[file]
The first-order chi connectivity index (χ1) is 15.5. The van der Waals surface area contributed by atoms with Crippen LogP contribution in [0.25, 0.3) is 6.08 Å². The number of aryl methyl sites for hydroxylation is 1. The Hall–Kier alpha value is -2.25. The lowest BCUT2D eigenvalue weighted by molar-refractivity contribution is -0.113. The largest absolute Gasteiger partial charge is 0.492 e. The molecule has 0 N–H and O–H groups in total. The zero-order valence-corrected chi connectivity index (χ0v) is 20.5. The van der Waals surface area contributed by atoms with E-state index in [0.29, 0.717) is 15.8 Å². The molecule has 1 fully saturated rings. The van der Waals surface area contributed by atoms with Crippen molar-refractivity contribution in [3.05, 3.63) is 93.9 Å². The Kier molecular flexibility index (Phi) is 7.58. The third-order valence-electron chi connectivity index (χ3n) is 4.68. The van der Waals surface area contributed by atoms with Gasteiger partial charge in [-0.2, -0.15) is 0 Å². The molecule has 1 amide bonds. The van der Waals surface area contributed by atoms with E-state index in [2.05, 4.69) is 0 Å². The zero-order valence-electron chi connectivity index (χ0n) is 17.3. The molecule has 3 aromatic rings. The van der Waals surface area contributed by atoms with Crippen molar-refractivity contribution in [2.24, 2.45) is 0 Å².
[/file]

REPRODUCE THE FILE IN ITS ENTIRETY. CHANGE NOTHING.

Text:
The first-order chi connectivity index (χ1) is 15.5. The van der Waals surface area contributed by atoms with Crippen LogP contribution in [0.25, 0.3) is 6.08 Å². The number of aryl methyl sites for hydroxylation is 1. The Hall–Kier alpha value is -2.25. The lowest BCUT2D eigenvalue weighted by molar-refractivity contribution is -0.113. The largest absolute Gasteiger partial charge is 0.492 e. The molecule has 0 N–H and O–H groups in total. The zero-order valence-corrected chi connectivity index (χ0v) is 20.5. The van der Waals surface area contributed by atoms with E-state index in [0.29, 0.717) is 15.8 Å². The molecule has 1 fully saturated rings. The van der Waals surface area contributed by atoms with Crippen molar-refractivity contribution in [3.05, 3.63) is 93.9 Å². The Kier molecular flexibility index (Phi) is 7.58. The third-order valence-electron chi connectivity index (χ3n) is 4.68. The van der Waals surface area contributed by atoms with Gasteiger partial charge in [-0.2, -0.15) is 0 Å². The molecule has 1 amide bonds. The van der Waals surface area contributed by atoms with E-state index in [2.05, 4.69) is 0 Å². The zero-order valence-electron chi connectivity index (χ0n) is 17.3. The molecule has 3 aromatic rings. The van der Waals surface area contributed by atoms with Crippen molar-refractivity contribution in [2.24, 2.45) is 0 Å².